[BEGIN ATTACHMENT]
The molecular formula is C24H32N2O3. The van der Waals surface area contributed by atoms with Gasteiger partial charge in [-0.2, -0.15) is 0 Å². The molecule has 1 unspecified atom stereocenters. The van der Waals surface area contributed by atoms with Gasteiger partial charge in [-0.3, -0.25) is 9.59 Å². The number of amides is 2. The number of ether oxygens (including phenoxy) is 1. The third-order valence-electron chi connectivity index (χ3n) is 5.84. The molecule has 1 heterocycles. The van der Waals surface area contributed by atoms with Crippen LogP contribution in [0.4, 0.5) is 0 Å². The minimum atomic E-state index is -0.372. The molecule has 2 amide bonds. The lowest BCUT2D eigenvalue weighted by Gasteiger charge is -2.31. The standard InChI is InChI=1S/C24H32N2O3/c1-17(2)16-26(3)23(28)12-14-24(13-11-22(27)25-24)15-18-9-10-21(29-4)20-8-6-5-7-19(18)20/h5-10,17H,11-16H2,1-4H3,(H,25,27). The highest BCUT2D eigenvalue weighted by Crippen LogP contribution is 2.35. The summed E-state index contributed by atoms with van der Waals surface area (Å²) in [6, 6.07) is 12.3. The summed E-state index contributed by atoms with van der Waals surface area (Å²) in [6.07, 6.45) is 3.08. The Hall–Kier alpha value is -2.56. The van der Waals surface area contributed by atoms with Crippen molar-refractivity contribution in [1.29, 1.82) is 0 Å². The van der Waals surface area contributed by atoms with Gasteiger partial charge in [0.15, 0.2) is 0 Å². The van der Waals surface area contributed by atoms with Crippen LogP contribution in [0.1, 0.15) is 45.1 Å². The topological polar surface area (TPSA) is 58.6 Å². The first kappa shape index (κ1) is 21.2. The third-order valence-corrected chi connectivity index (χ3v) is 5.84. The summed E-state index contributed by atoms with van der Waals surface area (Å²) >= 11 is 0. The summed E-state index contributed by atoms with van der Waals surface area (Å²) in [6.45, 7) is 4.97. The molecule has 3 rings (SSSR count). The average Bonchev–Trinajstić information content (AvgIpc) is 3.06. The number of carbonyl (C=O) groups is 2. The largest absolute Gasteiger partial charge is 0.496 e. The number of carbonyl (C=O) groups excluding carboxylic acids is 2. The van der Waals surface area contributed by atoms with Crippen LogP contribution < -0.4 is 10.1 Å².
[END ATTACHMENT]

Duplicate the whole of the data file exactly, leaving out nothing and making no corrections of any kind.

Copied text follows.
The molecular formula is C24H32N2O3. The van der Waals surface area contributed by atoms with Gasteiger partial charge in [-0.2, -0.15) is 0 Å². The molecule has 1 unspecified atom stereocenters. The van der Waals surface area contributed by atoms with Gasteiger partial charge in [-0.3, -0.25) is 9.59 Å². The number of amides is 2. The number of ether oxygens (including phenoxy) is 1. The third-order valence-electron chi connectivity index (χ3n) is 5.84. The molecule has 1 heterocycles. The van der Waals surface area contributed by atoms with Crippen LogP contribution in [0.4, 0.5) is 0 Å². The minimum atomic E-state index is -0.372. The molecule has 2 amide bonds. The lowest BCUT2D eigenvalue weighted by Gasteiger charge is -2.31. The standard InChI is InChI=1S/C24H32N2O3/c1-17(2)16-26(3)23(28)12-14-24(13-11-22(27)25-24)15-18-9-10-21(29-4)20-8-6-5-7-19(18)20/h5-10,17H,11-16H2,1-4H3,(H,25,27). The highest BCUT2D eigenvalue weighted by Crippen LogP contribution is 2.35. The summed E-state index contributed by atoms with van der Waals surface area (Å²) in [6, 6.07) is 12.3. The summed E-state index contributed by atoms with van der Waals surface area (Å²) in [6.07, 6.45) is 3.08. The Hall–Kier alpha value is -2.56. The van der Waals surface area contributed by atoms with Crippen molar-refractivity contribution in [1.29, 1.82) is 0 Å². The van der Waals surface area contributed by atoms with Gasteiger partial charge in [0.15, 0.2) is 0 Å². The van der Waals surface area contributed by atoms with Crippen LogP contribution in [0.1, 0.15) is 45.1 Å². The topological polar surface area (TPSA) is 58.6 Å². The first kappa shape index (κ1) is 21.2. The third-order valence-corrected chi connectivity index (χ3v) is 5.84. The summed E-state index contributed by atoms with van der Waals surface area (Å²) >= 11 is 0. The summed E-state index contributed by atoms with van der Waals surface area (Å²) in [6.45, 7) is 4.97. The molecule has 3 rings (SSSR count). The average Bonchev–Trinajstić information content (AvgIpc) is 3.06. The number of carbonyl (C=O) groups is 2. The largest absolute Gasteiger partial charge is 0.496 e. The number of carbonyl (C=O) groups excluding carboxylic acids is 2. The van der Waals surface area contributed by atoms with Crippen LogP contribution < -0.4 is 10.1 Å².